Here are some common problems in composting, and some possible causes and solutions.
If your compost smells bad, it could because of a lack of air, either because the pile is compacted too much or it has been overwatered. Aerate the pile, or add browns to absorb some of the moisture.
If the compost smells like ammonia, there’s too much nitrogen, so add browns and aerate.
Doesn’t Heat Up
Check to see that it’s moist enough, and, if not, poke holes in the pile to water well inside.
Your pile might also need to be turned. Use a fork to bring materials from the outside to the center of the pile. If you had a hot pile and it cools off, it probably needs to be turned.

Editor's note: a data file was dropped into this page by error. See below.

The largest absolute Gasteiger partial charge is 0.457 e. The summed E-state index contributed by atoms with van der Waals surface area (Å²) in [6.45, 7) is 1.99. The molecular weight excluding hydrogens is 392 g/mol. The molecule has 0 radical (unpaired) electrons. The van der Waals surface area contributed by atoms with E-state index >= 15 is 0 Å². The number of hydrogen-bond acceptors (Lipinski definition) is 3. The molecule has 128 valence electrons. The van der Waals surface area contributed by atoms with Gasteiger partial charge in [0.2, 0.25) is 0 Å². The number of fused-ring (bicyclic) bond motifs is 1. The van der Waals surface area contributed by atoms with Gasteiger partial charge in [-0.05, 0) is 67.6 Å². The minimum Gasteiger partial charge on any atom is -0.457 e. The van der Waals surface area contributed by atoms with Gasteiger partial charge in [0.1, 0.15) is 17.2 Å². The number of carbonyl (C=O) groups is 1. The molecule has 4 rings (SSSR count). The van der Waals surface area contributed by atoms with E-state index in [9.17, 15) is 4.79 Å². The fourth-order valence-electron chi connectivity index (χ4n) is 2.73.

Or, it might not be heating up because it’s finished. It it’s dark, crumbly and earthy smelling, your compost is finished.
Animals are Getting Into It
Meat and dairy products attract animals so keep these out of your compost pile.
Throw a piece of chicken wire, fencing or other loose covering over the pile to keep animals out.
Some Stuff Doesn’t Break Down
Your pieces could be too large. Chop coarse material before adding it to piles in the future and for now, take bigger pieces out.
Your pile could also need turning, or could be lacking nitrogen or moisture.